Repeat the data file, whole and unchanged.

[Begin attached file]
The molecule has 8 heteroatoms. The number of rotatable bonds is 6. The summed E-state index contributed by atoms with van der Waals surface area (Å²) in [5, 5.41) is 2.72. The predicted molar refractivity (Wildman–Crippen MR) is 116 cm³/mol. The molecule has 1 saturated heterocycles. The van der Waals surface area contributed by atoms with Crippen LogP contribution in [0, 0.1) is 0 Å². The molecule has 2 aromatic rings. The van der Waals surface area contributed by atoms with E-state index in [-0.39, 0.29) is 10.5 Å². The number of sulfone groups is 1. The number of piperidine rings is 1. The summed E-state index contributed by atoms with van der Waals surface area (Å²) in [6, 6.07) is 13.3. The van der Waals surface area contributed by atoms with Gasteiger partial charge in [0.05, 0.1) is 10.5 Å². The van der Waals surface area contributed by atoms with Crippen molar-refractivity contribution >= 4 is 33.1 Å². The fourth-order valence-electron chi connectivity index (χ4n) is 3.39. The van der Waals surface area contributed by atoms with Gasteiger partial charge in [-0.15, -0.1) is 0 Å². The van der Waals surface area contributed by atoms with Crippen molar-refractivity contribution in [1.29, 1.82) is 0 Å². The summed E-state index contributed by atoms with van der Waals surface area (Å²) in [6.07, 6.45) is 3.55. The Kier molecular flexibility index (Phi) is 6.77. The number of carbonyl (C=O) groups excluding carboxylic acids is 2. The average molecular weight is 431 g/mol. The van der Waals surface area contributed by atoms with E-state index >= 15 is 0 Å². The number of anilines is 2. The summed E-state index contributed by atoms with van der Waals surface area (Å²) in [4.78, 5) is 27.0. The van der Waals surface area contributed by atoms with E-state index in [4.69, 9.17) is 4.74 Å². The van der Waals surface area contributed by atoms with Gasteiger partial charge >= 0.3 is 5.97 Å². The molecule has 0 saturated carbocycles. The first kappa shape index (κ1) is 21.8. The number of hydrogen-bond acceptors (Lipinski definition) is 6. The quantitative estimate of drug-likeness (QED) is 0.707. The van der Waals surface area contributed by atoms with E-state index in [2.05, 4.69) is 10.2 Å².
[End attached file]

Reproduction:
The molecule has 8 heteroatoms. The number of rotatable bonds is 6. The summed E-state index contributed by atoms with van der Waals surface area (Å²) in [5, 5.41) is 2.72. The predicted molar refractivity (Wildman–Crippen MR) is 116 cm³/mol. The molecule has 1 saturated heterocycles. The van der Waals surface area contributed by atoms with Crippen LogP contribution in [0, 0.1) is 0 Å². The molecule has 2 aromatic rings. The van der Waals surface area contributed by atoms with E-state index in [-0.39, 0.29) is 10.5 Å². The number of sulfone groups is 1. The number of piperidine rings is 1. The summed E-state index contributed by atoms with van der Waals surface area (Å²) in [6, 6.07) is 13.3. The van der Waals surface area contributed by atoms with Gasteiger partial charge in [0.05, 0.1) is 10.5 Å². The van der Waals surface area contributed by atoms with Crippen molar-refractivity contribution >= 4 is 33.1 Å². The fourth-order valence-electron chi connectivity index (χ4n) is 3.39. The van der Waals surface area contributed by atoms with Gasteiger partial charge in [-0.15, -0.1) is 0 Å². The van der Waals surface area contributed by atoms with Crippen molar-refractivity contribution in [1.29, 1.82) is 0 Å². The summed E-state index contributed by atoms with van der Waals surface area (Å²) in [6.07, 6.45) is 3.55. The Kier molecular flexibility index (Phi) is 6.77. The number of carbonyl (C=O) groups excluding carboxylic acids is 2. The average molecular weight is 431 g/mol. The van der Waals surface area contributed by atoms with E-state index >= 15 is 0 Å². The number of anilines is 2. The summed E-state index contributed by atoms with van der Waals surface area (Å²) in [4.78, 5) is 27.0. The van der Waals surface area contributed by atoms with E-state index in [4.69, 9.17) is 4.74 Å². The van der Waals surface area contributed by atoms with Gasteiger partial charge >= 0.3 is 5.97 Å². The molecule has 0 saturated carbocycles. The first kappa shape index (κ1) is 21.8. The number of hydrogen-bond acceptors (Lipinski definition) is 6. The quantitative estimate of drug-likeness (QED) is 0.707. The van der Waals surface area contributed by atoms with E-state index in [2.05, 4.69) is 10.2 Å².